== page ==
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Waterford lands $3 million investment Regulators ordered bank to raise capital

A Rochester-based private equity firm has agreed to invest $3 million in Waterford Village Bank as part of the bank's newest effort to raise money, aimed at boosting overall capital by $6 million and getting back into compliance with regulatory standards.

Under the "agreement in principal" with the Clarence-based start-up bank, Trillium Group will receive Series A non-cumulative perpetual preferred stock in exchange for its cash injection.

That's a matching investment, however, conditioned upon the bank receiving another $3 million in new capital in a private placement from members of the bank's board, other current shareholders and new investors, who will also get preferred shares.

"The bank's board of directors is very pleased that one of upstate New York's leading private equity firms has agreed to make this significant investment," said Waterford President and CEO Orrin D. Tobbe in a statement. "This new capital will provide the financial strength and flexibility necessary for us to continue to institute our new strategic and tactical business plan for growth."

Waterford has been trying for several months to raise additional capital, as heavy losses because of high operating expenses have drained its capital base. The bank lost $2 million in 2008, on top of previous losses in its first year, and its "Tier 1" capital ratio fell to 2.6 percent at year-end, below the mandated minimum of 3 percent.

On Thursday night, state and federal banking regulators imposed a "formal agreement" on the bank, mandating that it raise its capital levels back above requirements immediately. The agreement also instructed the bank to submit a strategic plan and profitability plan to regulators, and to strengthen its reporting.

The new money from Trillium and others would qualify as "Tier 1" capital for regulatory purposes, bringing the capital ratio up to 9.5 percent, well above federal requirements as a "well-capitalized" institution. The proposed agreement with Trillium has been submitted for approval to the New York State Department of Banking and the Federal Deposit Insurance Corp., the bank's two regulators.

Founded in 1997, Trillium specializes in managing early stage venture capital and growth equity funds. Its partners are also experienced managers, having served as CEOs, presidents and directors of a range of start-ups, joint ventures and even Fortune 100 multinationals.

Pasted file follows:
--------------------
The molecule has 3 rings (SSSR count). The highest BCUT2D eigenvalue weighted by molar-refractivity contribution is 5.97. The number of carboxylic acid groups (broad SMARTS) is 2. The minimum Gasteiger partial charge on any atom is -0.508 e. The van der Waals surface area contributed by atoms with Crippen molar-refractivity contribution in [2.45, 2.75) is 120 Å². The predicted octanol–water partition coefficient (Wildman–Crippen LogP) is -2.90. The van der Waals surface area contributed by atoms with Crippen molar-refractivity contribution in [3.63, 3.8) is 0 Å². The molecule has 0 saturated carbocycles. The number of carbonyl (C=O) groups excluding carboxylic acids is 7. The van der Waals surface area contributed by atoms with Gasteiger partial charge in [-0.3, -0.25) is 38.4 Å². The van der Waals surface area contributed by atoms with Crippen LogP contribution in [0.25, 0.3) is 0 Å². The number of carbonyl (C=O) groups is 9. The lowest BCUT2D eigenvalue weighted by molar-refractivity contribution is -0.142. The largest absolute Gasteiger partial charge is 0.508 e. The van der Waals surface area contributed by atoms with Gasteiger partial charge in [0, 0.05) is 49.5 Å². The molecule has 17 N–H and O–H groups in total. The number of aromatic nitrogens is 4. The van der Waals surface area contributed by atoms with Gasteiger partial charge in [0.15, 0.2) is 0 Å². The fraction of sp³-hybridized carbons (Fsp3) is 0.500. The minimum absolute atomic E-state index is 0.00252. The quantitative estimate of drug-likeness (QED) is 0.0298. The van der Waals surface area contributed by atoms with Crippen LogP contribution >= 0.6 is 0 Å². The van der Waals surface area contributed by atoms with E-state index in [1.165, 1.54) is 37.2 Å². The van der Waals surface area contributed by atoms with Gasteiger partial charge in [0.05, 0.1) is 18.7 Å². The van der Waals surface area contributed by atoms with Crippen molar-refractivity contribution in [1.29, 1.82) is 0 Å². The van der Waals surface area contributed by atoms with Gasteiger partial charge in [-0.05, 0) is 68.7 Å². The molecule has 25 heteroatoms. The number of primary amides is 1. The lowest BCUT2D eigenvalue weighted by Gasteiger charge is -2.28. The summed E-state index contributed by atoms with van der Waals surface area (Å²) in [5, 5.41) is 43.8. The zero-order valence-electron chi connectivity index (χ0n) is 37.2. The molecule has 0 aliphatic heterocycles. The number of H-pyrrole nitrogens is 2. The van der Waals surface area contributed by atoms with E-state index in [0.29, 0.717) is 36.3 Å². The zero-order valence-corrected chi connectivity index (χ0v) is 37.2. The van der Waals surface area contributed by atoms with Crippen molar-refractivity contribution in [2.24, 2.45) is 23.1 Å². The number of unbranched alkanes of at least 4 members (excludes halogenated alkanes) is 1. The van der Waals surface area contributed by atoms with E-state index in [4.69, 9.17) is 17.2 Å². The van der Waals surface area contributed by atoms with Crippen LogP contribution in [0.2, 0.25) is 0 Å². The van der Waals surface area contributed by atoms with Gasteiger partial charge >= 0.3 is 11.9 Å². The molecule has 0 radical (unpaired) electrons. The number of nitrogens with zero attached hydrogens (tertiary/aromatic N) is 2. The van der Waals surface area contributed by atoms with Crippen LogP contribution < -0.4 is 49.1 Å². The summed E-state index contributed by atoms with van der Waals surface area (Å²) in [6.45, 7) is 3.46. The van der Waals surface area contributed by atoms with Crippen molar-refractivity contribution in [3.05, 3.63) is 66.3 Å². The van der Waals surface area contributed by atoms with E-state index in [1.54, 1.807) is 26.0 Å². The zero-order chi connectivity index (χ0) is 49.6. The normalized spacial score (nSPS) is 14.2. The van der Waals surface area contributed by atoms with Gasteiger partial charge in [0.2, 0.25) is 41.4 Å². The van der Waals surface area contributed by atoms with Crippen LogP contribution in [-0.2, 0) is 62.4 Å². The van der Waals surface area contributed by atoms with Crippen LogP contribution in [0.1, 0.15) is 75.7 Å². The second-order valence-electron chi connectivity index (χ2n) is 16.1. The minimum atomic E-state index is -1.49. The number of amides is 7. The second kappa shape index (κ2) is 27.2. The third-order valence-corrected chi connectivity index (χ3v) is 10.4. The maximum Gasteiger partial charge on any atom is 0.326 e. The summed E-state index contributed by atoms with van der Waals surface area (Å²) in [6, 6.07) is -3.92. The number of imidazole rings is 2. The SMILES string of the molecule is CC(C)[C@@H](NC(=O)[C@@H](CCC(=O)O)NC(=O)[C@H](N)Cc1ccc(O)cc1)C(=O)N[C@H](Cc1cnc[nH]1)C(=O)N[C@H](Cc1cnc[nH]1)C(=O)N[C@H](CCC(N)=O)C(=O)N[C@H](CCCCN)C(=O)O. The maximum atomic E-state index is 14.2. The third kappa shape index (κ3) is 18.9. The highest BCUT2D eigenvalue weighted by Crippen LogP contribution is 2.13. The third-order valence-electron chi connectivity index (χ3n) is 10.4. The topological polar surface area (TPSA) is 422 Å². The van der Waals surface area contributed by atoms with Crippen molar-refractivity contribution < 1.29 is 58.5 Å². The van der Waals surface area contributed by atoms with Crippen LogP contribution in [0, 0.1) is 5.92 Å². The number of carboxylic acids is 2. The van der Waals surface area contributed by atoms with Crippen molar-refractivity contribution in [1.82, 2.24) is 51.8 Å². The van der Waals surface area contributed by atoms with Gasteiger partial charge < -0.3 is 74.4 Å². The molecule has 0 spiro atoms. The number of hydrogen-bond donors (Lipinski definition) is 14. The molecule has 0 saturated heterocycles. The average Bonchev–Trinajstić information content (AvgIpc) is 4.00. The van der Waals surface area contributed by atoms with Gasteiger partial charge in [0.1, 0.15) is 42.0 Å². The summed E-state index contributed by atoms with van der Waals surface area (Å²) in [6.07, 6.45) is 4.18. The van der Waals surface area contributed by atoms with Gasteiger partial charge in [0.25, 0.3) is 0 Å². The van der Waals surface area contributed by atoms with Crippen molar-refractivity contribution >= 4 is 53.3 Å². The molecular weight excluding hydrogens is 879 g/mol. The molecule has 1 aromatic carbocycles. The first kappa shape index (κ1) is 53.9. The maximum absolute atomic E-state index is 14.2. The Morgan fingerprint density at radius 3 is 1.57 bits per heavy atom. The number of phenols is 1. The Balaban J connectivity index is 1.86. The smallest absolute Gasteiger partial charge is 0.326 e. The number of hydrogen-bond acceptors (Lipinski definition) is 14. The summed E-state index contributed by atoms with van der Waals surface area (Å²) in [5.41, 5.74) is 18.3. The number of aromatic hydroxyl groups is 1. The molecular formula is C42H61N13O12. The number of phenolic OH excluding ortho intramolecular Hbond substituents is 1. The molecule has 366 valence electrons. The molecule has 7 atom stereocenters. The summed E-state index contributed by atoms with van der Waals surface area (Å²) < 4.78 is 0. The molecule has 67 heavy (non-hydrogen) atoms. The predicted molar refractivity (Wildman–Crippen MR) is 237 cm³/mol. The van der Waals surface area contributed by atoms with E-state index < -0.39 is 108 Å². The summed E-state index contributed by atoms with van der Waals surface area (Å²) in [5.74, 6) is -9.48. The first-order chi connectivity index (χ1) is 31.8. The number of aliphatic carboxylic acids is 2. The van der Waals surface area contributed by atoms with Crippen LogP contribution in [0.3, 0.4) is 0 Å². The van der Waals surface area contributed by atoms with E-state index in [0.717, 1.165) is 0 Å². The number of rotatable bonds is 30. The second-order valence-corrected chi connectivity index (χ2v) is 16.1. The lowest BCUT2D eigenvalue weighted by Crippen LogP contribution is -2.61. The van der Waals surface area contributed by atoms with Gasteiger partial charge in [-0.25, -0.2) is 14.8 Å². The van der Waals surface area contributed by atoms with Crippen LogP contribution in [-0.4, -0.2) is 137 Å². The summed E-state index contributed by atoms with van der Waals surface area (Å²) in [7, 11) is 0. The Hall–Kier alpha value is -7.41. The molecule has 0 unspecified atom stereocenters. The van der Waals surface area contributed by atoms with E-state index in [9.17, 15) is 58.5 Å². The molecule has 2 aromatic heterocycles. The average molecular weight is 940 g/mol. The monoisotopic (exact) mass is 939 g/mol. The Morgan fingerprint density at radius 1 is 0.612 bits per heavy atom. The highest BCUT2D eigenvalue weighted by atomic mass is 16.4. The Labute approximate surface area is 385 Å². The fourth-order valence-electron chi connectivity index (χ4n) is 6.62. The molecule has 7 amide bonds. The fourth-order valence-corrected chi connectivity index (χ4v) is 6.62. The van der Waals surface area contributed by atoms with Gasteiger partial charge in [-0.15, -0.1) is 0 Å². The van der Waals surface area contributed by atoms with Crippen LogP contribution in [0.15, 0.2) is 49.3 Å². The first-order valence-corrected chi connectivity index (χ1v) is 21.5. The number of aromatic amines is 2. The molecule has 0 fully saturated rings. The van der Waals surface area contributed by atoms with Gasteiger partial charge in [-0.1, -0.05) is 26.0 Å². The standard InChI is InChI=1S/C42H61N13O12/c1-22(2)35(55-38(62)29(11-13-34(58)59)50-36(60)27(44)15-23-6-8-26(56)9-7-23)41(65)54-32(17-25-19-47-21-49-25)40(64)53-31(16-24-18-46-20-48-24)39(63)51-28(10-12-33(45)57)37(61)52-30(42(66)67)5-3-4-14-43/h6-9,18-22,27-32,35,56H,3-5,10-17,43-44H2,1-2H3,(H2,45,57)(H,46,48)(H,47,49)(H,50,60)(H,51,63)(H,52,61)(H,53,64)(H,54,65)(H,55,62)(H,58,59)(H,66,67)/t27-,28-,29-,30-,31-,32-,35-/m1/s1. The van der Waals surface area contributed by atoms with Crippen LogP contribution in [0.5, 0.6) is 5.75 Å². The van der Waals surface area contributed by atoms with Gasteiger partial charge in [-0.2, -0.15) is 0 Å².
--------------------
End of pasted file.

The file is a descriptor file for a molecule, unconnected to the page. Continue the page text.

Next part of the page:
The investment firm first approached Waterford in November through a third party, Anthony Manullo of Niagara International Capital Ltd. The parties went through several versions of the agreement before finalizing a deal, but all versions included the matching capital-raise to ensure commitment from the bank.

The sale will be conducted in two stages, with the first $4.7 million closing in April, consisting of $2.5 million from Trilliam and $2.2 million by others. If successful, a second $1.3 million will come in the second quarter, including $500,000 from Trillium.

Tobbe said Waterford already has enough commitments that "I'm highly confident we will raise the $2.2 million by March."

The bank then needs to collect another $800,000 by June, first through the existing shareholders. "The interest in this has been very, very strong," Tobbe said.

The offering price hasn't been approved by regulators yet, but Tobbe said he expects some answer as of Monday. The minimum investment amount will likely be $10,000.

Trillium's investment comes as Waterford and its executives are under fire in a lawsuit by Kathleen Kiesel Flemming, the bank's founder and former CEO. Among other things, Flemming accuses the bank of fraudulently entering into an agreement with her in October to pay her $60,000 if the capital campaign she had undertaken at the time was successful in raising as much as $10 million.

The lawsuit indicated she even provided contacts for potential investors, but alleges the bank had no intention of following through, and instead abandoned her plan in favor of the Trillium investment, which doesn't require any payment to her. She is seeking $60,000 in lost compensation as part of the larger suit.

But Tobbe doesn't think the lawsuit will impede the offering. "We haven't had any reaction by customers, shareholders, anybody about the lawsuit," he said. "I don't expect one, but who knows? Someone may raise it as an issue. Here's the plan going forward and we're going to be very well-capitalized, growth-oriented bank. You'll judge on our plan."


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